As I feared in my last post, my day in day out Ground hog day existent wasn’t leading to any exciting new posts here on my blog. Thank fully that all changed on Tuesday.
Now before anyone starts leaving nasty comments that I am a slave driver, this current group of workers were organised about a month ago and were told well in advance that this job will mean working over the Laos New Year. When I first arrived we did have a talk about it and I agreed to their request to take one day off which they decided would be Tuesday.
As per usual I awoke around 5am that morning (when your in bed by 9pm that is to be expected I suppose!) I waiting until dawn and then put my walking shoes on and heading out along a road that I had never been on before but appeared to head off towards those beautiful mountain peaks that I have shown you before in a previous post.
It was a great walk and I was gone for almost 2 hours. I certainly caused a stir amongst the locals as I guess they don’t see too many foreigners talking a morning stroll at sunrise.
Laos New Year is basically a water festival. In days gone by a little bit of water would be sprinkled on your neck from someone wishing you a happy new year. These days it has turned into a full on water fight with hoses, water machine guns, 44 gallon drums on the back of pick ups with buckets for the dozen or more people crammed in next to it to throw on pedestrians, motorbike riders, bus passengers etc – no one is safe! Well no one it seems apart from me that morning.
Kids would see me walking down the road and would rush out with a bucker of water or their water pistols only to stop dead in their tracks when they realised I was a whitey! Those with buckets would stand still as I walked past, those with guns would slowly lower them in defeat. I never got wet once for the entire 10 km walk!
The mountain range was awesome and I managed to walk right up to the base of it. I also discovered a guest house which I inspected the rooms but they weren’t any better then were I currently am staying plus I had a few interesting people stop me to talk. One wanted to show me some type of Jewell which looked like a button of one of my dress shirts, the other one braked so hard on his motorbike he almost lost his passenger when he noticed me. He wanted to practice his English.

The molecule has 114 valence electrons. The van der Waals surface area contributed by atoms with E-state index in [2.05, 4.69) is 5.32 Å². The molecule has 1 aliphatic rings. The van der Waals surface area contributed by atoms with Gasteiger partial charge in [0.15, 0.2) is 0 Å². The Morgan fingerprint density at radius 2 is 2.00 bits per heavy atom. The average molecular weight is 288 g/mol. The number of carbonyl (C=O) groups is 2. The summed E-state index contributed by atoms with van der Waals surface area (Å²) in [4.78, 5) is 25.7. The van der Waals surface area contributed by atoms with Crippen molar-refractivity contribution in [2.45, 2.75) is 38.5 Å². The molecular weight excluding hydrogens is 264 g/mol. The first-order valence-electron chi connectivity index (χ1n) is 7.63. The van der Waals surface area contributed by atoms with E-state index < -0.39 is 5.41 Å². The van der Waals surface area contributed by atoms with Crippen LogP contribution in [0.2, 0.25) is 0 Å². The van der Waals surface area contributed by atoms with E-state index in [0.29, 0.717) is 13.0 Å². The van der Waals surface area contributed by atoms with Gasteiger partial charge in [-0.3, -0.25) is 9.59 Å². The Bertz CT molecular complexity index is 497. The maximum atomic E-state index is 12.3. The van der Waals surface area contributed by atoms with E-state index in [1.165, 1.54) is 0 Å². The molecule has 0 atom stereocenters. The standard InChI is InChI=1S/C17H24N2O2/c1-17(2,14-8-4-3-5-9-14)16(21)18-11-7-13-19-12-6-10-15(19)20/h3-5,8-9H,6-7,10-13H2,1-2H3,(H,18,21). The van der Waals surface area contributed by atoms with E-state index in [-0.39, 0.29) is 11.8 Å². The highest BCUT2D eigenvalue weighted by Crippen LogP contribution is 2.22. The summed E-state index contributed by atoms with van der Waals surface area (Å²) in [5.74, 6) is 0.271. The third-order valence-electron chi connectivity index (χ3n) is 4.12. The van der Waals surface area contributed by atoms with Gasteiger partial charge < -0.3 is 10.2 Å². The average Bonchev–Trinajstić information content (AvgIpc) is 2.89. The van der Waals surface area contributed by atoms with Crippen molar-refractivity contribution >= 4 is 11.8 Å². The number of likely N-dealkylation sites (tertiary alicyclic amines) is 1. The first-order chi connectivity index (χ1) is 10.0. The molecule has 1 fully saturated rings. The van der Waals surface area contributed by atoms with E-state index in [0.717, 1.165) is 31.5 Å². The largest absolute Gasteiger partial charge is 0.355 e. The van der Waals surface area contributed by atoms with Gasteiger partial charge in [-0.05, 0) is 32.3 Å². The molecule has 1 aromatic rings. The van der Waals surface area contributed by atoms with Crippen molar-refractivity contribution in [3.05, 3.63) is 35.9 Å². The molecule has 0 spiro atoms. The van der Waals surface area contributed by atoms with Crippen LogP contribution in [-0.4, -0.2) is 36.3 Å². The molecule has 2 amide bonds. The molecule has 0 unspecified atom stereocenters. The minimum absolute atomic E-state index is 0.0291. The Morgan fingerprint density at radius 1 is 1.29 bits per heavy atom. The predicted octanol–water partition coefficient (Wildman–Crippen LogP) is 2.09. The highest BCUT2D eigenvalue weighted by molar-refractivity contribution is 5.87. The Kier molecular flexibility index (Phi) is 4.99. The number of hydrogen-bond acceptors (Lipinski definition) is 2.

Him: “Hello, how are you”
Me: “I am fine thank you, how are you”
Him: “I am 17 years old”
As I got back close to the hotel I found a lady making sandwiches on the side of the road. Fresh baked bread (The French did leave something good behind) with bits of meat, lots of herbs and chilli sauce. 5,000 kip = .80 cents AUS or 20 baht. Delicious.
I then went over the street to the busiest shop in town for this time of year at least, yes it was the beer shop. There is only one beer in Laos and funnily enough it is called Beer Lao. In the bigger towns you might find an imported beer or two but not out here. One beer and one beer only and the Laos people are very proud of it. They should be as well as thank fully it is one of the better tasting beers in the world. I had promised the staff a box of beer for New Year so picked up 12 bottles (630ml) for $10 US dollars. In the pick up it went and I drove out to the farm.
They were all just finishing a late breakfast so for them the beer was well timed as bottle tops were soon opened and the beer was gone within 45 minutes. I politely had a glass and thank fully that was all as i was then asked if I would drive them out to see a cave. I gladly accepted as I had no idea what I was going to do with myself that day and have never had a look around the area before.
Before you knew it, the car was loaded with a big bucket of water, smaller buckets were found and a crowd of people climbed in the back and in the front. It was slow going due to the insane amount of traffic on the road, all pickups and trucks were loaded down with water and people. People lined the road with there own water arsenal and it was a full on war.
On the edge of town there was a police check point but once we cleared that it was more plain sailing. We went about 30 kms west before turning off to the cave. The cave was, well a cave I guess with the usual statue of Buddha inside.
Outside was a real eye opener as it had been set up for a huge party. As we were there quite early there was hardly anyone there but basically it was a dusty car park, you did your business in the bushes and then there was a stage with a little shade and some tables and chairs where you could drink beer. And drink beer they did!
After polishing off another box they had a few dances before we were off to the next place. Back to Lak Sao, chuck a right at the round about and 5km later you are at the river. Set up in the river (yes the water was flowing past our feet at ankle height) was another stage, shade, tables and chairs and of course more beer.)
Although I was having a good time it did wear thin after a few hours. The music (live band) was typically loud but I did meet two nice teachers from the local school, one who spoke pretty good english. It was just a shame as to how drunk they, and everyone else was.
A few local girls with a lot of dutch courage approached me for a chat and on a few occasions a dance but I politely declined entering the mosh pit in the river in front of the booming speakers.
By 4pm I had had enough and starting trying to gather the rabble that were by now pretty far gone. It took a while but obviously no one fancied the 9km walk home so eventually I had everyone in the truck and we were off.
By 5pm I was back safe in my hotel reflecting on lets say an interesting day. I must admit it was better then feeling sorry for myself in my hotel room all day long.